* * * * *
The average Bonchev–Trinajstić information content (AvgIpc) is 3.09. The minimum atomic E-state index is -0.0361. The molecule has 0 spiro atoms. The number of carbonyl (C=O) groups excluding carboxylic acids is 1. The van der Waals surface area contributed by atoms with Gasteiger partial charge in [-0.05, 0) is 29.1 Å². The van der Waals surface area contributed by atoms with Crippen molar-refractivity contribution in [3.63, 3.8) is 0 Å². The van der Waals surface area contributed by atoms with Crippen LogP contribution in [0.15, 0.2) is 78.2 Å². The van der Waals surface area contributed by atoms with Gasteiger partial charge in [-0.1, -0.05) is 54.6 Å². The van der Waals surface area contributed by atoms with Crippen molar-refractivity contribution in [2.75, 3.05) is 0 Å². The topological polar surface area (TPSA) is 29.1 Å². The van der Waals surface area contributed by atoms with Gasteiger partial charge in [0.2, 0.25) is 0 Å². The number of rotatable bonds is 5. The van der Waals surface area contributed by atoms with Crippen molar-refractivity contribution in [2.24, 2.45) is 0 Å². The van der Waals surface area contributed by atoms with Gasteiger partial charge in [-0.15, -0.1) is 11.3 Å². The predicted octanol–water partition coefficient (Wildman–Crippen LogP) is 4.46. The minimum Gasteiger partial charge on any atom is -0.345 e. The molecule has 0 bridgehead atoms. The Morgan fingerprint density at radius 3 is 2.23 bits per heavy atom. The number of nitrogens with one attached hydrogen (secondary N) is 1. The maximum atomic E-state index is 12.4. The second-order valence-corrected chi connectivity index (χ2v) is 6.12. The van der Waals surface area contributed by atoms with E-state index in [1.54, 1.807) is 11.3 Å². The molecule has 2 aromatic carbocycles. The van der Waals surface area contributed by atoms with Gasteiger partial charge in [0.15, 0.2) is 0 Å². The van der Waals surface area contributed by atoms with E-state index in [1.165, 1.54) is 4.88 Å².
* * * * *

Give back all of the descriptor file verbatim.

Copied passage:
The average Bonchev–Trinajstić information content (AvgIpc) is 3.09. The minimum atomic E-state index is -0.0361. The molecule has 0 spiro atoms. The number of carbonyl (C=O) groups excluding carboxylic acids is 1. The van der Waals surface area contributed by atoms with Gasteiger partial charge in [-0.05, 0) is 29.1 Å². The van der Waals surface area contributed by atoms with Crippen molar-refractivity contribution in [3.63, 3.8) is 0 Å². The van der Waals surface area contributed by atoms with Crippen LogP contribution in [0.15, 0.2) is 78.2 Å². The van der Waals surface area contributed by atoms with Gasteiger partial charge in [-0.1, -0.05) is 54.6 Å². The van der Waals surface area contributed by atoms with Crippen molar-refractivity contribution in [2.75, 3.05) is 0 Å². The topological polar surface area (TPSA) is 29.1 Å². The van der Waals surface area contributed by atoms with Gasteiger partial charge in [0.2, 0.25) is 0 Å². The number of rotatable bonds is 5. The van der Waals surface area contributed by atoms with Crippen molar-refractivity contribution in [2.24, 2.45) is 0 Å². The van der Waals surface area contributed by atoms with Gasteiger partial charge in [-0.15, -0.1) is 11.3 Å². The predicted octanol–water partition coefficient (Wildman–Crippen LogP) is 4.46. The minimum Gasteiger partial charge on any atom is -0.345 e. The molecule has 0 bridgehead atoms. The Morgan fingerprint density at radius 3 is 2.23 bits per heavy atom. The number of nitrogens with one attached hydrogen (secondary N) is 1. The maximum atomic E-state index is 12.4. The second-order valence-corrected chi connectivity index (χ2v) is 6.12. The van der Waals surface area contributed by atoms with E-state index in [1.54, 1.807) is 11.3 Å². The molecule has 2 aromatic carbocycles. The van der Waals surface area contributed by atoms with Gasteiger partial charge in [0.15, 0.2) is 0 Å². The van der Waals surface area contributed by atoms with E-state index in [1.165, 1.54) is 4.88 Å².